The Fernie Memorial Arena was returned to the City of Fernie, on January 26, 2018, for the first time following the ammonia tragedy in October 2017.
Fernie Memorial Arena has been under the control of the RCMP, WorksafeBC and Technical Safety BC as they have worked over the past months to conduct their investigation into the ammonia leak that took three lives on October 17, 2017. That investigation continues, and at this point the no timeline has been given as to when final reports are expected to be released.
City personnel will be entering the building and beginning their assessment of the damage. The return of the facility to the City marks the beginning of the City’s investigation into the future of the Arena.
‘Until our staff and our insurance adjusters have had a chance to assess the damage to Fernie Memorial Arena, we are unable to effectively plan what our next steps will be,’ explains City of Fernie CAO Norm McInnis. ‘Having an Arena operational in time for next winter remains our goal, and regaining access to the Arena is the first step in making that a reality’
While the City’s assessment of the facility has not yet begun, Administration and Council have determined that the Arena will not re-open without a new refrigeration plant. The team is researching replacement options, and available funding.
The City’s assessment of the building is expected to take place over the coming weeks. Both Fernie Memorial Arena and the Fernie Curling Club will remain closed to the public.
Earlier this year news outlets proprted that Fernie had taken the RCMP to court over arena maintenance records linked to fatal ammonia leak.
The city alleges that the Mounties illegally obtained two log books detailing the maintenance and operations of the rink’s refrigeration system, and seized them without a search warrant in the aftermath of the leak, according to court documents.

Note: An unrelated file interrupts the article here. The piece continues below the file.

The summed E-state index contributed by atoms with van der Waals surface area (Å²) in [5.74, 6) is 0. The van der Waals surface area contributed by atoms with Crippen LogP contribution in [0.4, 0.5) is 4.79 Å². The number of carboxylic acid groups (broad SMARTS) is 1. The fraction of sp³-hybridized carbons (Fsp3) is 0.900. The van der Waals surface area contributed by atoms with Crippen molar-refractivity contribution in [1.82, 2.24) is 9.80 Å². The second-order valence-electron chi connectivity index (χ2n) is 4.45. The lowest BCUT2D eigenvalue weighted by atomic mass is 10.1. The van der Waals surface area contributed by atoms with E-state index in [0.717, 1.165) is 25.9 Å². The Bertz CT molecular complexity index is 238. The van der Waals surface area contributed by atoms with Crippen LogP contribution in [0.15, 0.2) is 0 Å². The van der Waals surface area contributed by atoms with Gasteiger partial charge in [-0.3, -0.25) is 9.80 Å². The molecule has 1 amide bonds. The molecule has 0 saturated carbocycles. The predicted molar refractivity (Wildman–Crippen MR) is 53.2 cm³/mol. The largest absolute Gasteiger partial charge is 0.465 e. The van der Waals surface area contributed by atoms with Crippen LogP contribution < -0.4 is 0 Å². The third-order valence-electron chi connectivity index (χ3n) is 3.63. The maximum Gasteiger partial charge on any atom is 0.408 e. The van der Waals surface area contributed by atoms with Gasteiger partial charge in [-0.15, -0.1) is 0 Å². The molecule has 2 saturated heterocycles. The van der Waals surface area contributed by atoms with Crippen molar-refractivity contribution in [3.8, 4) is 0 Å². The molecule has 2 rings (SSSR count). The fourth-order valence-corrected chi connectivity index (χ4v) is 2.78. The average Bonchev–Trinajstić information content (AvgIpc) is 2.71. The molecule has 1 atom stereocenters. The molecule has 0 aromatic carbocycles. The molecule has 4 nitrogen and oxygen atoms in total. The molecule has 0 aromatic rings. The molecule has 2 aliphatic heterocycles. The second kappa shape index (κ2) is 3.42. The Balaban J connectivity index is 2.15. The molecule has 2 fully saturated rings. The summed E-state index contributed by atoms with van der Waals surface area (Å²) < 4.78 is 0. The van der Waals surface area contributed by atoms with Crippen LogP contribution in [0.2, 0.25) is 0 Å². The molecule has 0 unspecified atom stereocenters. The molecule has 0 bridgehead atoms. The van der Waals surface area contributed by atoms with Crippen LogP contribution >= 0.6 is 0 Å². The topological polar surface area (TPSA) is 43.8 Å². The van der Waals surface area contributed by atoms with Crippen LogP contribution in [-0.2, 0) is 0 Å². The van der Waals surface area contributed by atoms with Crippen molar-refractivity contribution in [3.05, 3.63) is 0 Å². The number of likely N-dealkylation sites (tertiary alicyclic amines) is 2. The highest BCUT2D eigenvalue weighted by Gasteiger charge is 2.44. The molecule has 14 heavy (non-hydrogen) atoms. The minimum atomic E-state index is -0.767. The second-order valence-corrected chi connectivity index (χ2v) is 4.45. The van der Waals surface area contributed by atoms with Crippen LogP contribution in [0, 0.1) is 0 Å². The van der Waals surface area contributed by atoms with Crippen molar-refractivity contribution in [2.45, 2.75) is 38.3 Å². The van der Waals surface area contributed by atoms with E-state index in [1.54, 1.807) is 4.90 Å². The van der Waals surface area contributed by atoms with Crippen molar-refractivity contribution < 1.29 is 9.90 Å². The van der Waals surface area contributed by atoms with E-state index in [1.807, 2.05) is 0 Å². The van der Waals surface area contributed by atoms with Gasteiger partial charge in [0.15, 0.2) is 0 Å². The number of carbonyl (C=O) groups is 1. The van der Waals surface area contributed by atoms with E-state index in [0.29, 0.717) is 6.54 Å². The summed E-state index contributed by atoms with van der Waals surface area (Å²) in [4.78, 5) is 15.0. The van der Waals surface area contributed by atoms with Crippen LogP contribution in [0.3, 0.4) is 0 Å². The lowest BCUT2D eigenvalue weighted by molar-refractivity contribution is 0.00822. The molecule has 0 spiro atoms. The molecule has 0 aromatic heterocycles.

Fernie filed an application with BC provincial court asking for the right to inspect and copy the two books, arguing it has an obligation under the Workers Compensation Act to investigate exactly what went wrong.
Judge Lynal Doerksen denied Fernie’s request, pointing out that the city could actually be a “suspect” in the criminal probe. “Given the nature of the incident: multiple fatalities with a possible criminal cause, it is obvious that it would not be in the public interest to jeopardize the RCMP investigation to assist the City with a statutory obligation,” Doerksen wrote.
According to the court judgment, Fernie claims it can’t complete its probe without the log books.
Mounties have not denied seizing the log books without a warrant. They only obtained a search warrant after getting a firefighter to retrieve the records for them. Investigators from WorkSafeBC and Technical Safety BC have already been permitted to view the log books.
The community of Fernie looks forward to some resolve on the investigation and having their arena open. The arena is a primary facility for a multitude of community events.